The Writers Nexus

Hockey as a Creative Analogy – No, Seriously

fairytales, children's stories

We’re writers. We want to become better at it. So we ask: How do I become a better writer?

Often times the answer we hear (or read on the internet) is: Just write.

Really? Just write? Gee, wish I’d thought of that.

The trouble with that advice is that it stunts an artist’s natural talent instead of guiding it and helping it flourish.

Hockey as a Creative Analogy

Think of it this way; a weekend athlete realizes he has a certain amount of talent, skill and ability to play hockey.

However, he wants to get better at it and isn’t sure how.

He knows the other guys on the team are not any better than he is. He knows the coach has nothing to say to improve his slap shot or defense so, what does he do?

He seeks guidance from someone who knows a lot more about playing hockey than he does and can impart this knowledge effectively.

Example: A better coach or pro player.

Do you see how this analogy refers to writing? If not, I don’t blame you.

It means, that you can practice playing hockey/writing regularly with the team mates and the local coach, but if you’re serious about becoming a better player/writer then you have to get coached by someone who really knows what they are doing.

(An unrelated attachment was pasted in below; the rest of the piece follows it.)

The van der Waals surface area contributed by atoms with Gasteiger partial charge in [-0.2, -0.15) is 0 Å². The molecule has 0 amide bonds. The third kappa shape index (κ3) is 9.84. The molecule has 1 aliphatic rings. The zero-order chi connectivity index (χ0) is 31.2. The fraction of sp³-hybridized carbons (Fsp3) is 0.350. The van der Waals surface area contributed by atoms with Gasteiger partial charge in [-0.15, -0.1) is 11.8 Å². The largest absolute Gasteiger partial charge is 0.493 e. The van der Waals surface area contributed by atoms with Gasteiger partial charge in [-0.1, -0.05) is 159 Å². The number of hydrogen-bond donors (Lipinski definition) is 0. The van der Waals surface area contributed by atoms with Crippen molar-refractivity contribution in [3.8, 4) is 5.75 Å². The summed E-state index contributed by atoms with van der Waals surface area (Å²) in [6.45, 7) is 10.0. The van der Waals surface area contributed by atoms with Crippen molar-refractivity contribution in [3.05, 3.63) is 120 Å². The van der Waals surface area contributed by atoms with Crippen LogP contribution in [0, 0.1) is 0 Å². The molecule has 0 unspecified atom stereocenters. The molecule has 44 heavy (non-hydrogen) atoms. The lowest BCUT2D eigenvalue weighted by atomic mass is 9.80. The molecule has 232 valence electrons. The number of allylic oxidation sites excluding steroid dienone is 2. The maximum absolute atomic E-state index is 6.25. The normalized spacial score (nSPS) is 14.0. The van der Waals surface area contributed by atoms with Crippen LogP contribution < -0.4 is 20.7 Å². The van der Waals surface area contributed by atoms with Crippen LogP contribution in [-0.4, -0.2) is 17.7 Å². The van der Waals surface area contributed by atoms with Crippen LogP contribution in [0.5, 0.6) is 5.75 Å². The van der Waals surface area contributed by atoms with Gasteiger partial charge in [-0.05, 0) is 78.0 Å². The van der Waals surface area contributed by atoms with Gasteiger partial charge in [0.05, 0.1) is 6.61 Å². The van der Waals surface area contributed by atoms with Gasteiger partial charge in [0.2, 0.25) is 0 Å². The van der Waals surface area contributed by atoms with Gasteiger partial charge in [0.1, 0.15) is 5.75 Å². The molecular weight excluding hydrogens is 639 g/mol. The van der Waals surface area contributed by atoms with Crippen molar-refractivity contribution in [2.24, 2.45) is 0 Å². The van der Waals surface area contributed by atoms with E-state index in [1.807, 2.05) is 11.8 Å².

In this case, a proven top writer and/or editor.

If you’re unsure of your skills as a writer or new to publishing, the best thing to do is look for editors on the less expensive end of the scale. Send them all or a portion of your story or manuscript. Especially, the parts you feel most unsure about.

Depending on how long your manuscript is (say 5 pages to 25+) this could run anywhere from $40 to $250.

What you’re looking for in an editorial review is insightful objectivity. An erudite eye that can point out small or large points for correction, as well as, praise when it’s due.

This kind of feedback can do wonders for your writing skills.

It can help highlight and correct repetitive errors you hadn’t noticed.

It can also highlight the great things about your writing you weren’t sure about or even aware of before. Keep writing and keep getting feedback from people who know more about writing than you do. It pays off in the long run.

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Thanks for reading. I wish you many imaginative tales. R.M. Robbins

Main writer’s site:

R.M. Robbins Mixed Media Art site:

Find R.M. on Instagram: @seekcraft1